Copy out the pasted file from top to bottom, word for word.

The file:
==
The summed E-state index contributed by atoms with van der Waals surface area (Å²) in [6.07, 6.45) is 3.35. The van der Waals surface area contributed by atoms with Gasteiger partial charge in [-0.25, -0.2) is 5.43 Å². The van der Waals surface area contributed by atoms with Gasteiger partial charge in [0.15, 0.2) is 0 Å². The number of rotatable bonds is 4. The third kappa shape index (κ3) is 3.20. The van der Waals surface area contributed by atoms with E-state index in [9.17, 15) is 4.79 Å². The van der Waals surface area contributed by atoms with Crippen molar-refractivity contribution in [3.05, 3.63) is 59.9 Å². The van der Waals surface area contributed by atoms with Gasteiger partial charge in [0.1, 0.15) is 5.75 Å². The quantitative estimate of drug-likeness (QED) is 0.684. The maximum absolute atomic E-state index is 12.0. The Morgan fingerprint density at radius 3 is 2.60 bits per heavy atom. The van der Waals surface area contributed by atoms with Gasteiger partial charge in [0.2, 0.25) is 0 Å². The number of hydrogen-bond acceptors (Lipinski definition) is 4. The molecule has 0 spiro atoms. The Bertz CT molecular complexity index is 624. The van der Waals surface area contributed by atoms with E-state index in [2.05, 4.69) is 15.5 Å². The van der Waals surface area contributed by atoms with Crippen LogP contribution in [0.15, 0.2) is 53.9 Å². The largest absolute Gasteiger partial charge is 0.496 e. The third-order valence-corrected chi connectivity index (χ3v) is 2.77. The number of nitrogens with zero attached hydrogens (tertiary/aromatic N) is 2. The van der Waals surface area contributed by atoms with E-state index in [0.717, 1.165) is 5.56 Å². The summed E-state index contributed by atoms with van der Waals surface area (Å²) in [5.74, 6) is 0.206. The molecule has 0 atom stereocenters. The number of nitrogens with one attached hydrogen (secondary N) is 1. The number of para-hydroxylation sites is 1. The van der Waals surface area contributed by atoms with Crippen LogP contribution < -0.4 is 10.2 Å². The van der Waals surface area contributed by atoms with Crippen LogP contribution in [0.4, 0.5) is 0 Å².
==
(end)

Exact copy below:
The summed E-state index contributed by atoms with van der Waals surface area (Å²) in [6.07, 6.45) is 3.35. The van der Waals surface area contributed by atoms with Gasteiger partial charge in [-0.25, -0.2) is 5.43 Å². The van der Waals surface area contributed by atoms with Gasteiger partial charge in [0.15, 0.2) is 0 Å². The number of rotatable bonds is 4. The third kappa shape index (κ3) is 3.20. The van der Waals surface area contributed by atoms with E-state index in [9.17, 15) is 4.79 Å². The van der Waals surface area contributed by atoms with Crippen molar-refractivity contribution in [3.05, 3.63) is 59.9 Å². The van der Waals surface area contributed by atoms with Gasteiger partial charge in [0.1, 0.15) is 5.75 Å². The quantitative estimate of drug-likeness (QED) is 0.684. The maximum absolute atomic E-state index is 12.0. The Morgan fingerprint density at radius 3 is 2.60 bits per heavy atom. The van der Waals surface area contributed by atoms with Gasteiger partial charge in [0.2, 0.25) is 0 Å². The number of hydrogen-bond acceptors (Lipinski definition) is 4. The molecule has 0 spiro atoms. The Bertz CT molecular complexity index is 624. The van der Waals surface area contributed by atoms with E-state index in [2.05, 4.69) is 15.5 Å². The van der Waals surface area contributed by atoms with Crippen LogP contribution in [0.15, 0.2) is 53.9 Å². The largest absolute Gasteiger partial charge is 0.496 e. The third-order valence-corrected chi connectivity index (χ3v) is 2.77. The number of nitrogens with zero attached hydrogens (tertiary/aromatic N) is 2. The van der Waals surface area contributed by atoms with E-state index in [0.717, 1.165) is 5.56 Å². The summed E-state index contributed by atoms with van der Waals surface area (Å²) in [5.74, 6) is 0.206. The molecule has 0 atom stereocenters. The number of nitrogens with one attached hydrogen (secondary N) is 1. The number of para-hydroxylation sites is 1. The van der Waals surface area contributed by atoms with Crippen LogP contribution < -0.4 is 10.2 Å². The van der Waals surface area contributed by atoms with Crippen LogP contribution in [0.4, 0.5) is 0 Å².